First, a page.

And what our role is, is to help them to be successful even when they’ve had those experiences.

3 Know Your Role

The image above is a powerful way to make sure that people know their role is in a school that is trauma informed. Get a printable version here that you can use as a handout.

You’re not a counselor or a social worker. You’re an educator. You shouldn’t try, and NOBODY should expect you to be anything you’re not.

Could you be a therapist, counselor, or social worker if you tried? Yes. Do you have what it takes? Absolutely!

When a student doesn’t know how to read, what do we do? We teach them.

When a student doesn’t know how to write, what do we do? We teach them.

When a student doesn’t know how to drive or swim, or do whatever, what do we do? We teach them,

When a student doesn’t know how to behave, what do we do? Usually we punish them, what we should do is teach them.

And so our role as educators is to teach and help kids learn.

Now, there are so many different ways to do this!

Our purpose here is not to discuss all the many ways we can teach them, but to emphasize that it is our role to teach them, regardless of how they come to us.

Now, I want to share an experience that is really powerful. In her book, Allison Apsey shares a very similar experience. There are certain students that take up all your time! You are constantly spending time with those students, recognizing that it is worth the time and effort to intentionally and proactively spend time with those students that take up all your time,

if you’re going to be spending time with them anyway, why not work with them to get support in advance, why not work with them to build that relationship?

I call this Proactive Teaching. Some call it check and connect, or check in check out.

These students that are really struggling need additional support. You’ve got to have good Tier 1 behavior expectations and practices in place, but you and I both know there are kids for whom that doesn’t work, and they are the kids that reside in Tier 3! They need the extra help.

Instead of waiting for this student to be sent down to the office, we proactively go teach this student how to make good choices. Don’t think you can do this with 100 kids! It won’t work.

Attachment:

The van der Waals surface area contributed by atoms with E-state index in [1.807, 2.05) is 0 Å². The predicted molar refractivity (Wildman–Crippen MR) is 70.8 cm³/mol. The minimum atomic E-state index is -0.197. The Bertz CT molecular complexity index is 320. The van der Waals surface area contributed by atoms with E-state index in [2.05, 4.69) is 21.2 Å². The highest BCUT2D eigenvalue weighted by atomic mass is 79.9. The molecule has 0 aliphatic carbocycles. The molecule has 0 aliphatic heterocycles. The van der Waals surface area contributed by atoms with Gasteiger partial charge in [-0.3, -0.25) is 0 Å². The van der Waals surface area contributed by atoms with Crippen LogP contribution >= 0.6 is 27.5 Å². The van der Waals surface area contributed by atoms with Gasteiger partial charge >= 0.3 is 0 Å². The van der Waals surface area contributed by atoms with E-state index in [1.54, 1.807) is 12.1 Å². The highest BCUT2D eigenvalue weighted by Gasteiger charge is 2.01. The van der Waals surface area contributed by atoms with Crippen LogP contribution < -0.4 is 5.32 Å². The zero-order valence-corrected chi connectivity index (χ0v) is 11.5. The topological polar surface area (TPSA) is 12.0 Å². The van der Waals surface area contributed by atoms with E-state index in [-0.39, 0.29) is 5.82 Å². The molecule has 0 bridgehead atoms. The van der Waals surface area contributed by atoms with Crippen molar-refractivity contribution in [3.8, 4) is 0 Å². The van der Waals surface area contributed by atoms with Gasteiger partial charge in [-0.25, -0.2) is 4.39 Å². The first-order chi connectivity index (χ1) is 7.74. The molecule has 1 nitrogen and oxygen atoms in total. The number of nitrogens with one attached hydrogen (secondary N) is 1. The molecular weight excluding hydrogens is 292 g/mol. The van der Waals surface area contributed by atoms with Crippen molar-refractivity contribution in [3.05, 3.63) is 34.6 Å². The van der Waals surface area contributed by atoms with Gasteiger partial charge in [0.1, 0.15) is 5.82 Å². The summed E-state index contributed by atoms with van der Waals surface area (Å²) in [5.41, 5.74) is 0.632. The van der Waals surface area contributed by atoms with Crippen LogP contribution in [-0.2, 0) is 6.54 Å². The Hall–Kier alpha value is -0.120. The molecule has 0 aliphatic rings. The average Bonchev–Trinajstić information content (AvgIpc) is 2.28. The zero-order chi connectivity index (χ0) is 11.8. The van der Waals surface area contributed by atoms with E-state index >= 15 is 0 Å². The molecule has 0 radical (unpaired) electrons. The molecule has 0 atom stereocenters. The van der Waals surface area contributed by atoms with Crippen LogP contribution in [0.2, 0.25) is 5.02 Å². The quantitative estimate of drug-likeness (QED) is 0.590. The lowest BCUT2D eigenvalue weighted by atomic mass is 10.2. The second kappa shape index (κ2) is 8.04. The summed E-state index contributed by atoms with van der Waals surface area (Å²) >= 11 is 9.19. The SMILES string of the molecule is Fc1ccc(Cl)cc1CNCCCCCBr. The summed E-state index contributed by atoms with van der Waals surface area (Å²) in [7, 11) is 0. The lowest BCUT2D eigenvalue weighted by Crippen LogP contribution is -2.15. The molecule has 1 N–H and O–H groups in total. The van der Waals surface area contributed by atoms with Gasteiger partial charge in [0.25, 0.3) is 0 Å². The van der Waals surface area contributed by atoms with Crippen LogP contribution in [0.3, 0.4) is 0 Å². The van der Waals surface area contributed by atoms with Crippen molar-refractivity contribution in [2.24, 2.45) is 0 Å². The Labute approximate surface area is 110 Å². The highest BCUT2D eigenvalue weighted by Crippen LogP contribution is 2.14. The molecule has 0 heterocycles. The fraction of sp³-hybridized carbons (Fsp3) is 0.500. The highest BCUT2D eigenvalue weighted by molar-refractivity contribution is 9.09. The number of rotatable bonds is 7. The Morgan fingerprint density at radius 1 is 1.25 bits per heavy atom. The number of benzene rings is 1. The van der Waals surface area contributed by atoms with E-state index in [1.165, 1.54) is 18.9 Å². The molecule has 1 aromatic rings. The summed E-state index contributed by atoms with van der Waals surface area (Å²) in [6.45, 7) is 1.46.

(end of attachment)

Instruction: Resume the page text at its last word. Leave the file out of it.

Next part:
Find those two (or maybe three) students and get with them before they cause the trouble. Take the initiative and connect with them before they can get into trouble. Get with them before they get overwhelmed and can’t perform. Get with them before they wreak havoc in your class!

I had one student who would have a meltdown nearly every day because he was so worried about his mom and young sister. Instead of waiting for his behavior to cause him to be taken out of class, I met up with him before he had a chance for that, and talked about how things were going and what I could do to help him. Then, when his meltdown would inevitably come, we already had a connection that day.

Did this take a lot of time? Yes.

Was it worth it? Yes, it was, because it was so much better to do that in a positive, preventive proactive way than it was to deal with the issues and problems that he was going to have after the fact. Because when he had a bad day, he wanted to get it out in an aggressive way that hurt other kids, and that just wasn’t going to work in our school.

So instead of spending the 30 minutes trying to calm him down after a problem out on the playground, we spent 20 minutes before and during recess to give him that support.

It wasn’t my role to help him deal with his issues at home. I needed to be a trusted adult who was teaching him how to deal with things at school. Of course, a counselor was involved to help him deal with the challenges he faced at home.

To recap:

1. Ask questions.

2. Don’t take it personally

3. Know your role.

These three strategies will help you out immediately with whatever challenges you are facing in your school. If you need additional help or support along the way, please reach out to me by email or at my web site: jethrojones.com/trauma

 

**Interested in writing a guest blog for my site? I would love to share your ideas! Submit your post here.

 

Looking for a new book to read? Many stories from educators, two student chapters, and a student-designed cover for In Other Words.

Find these available at bit.ly/Pothbooks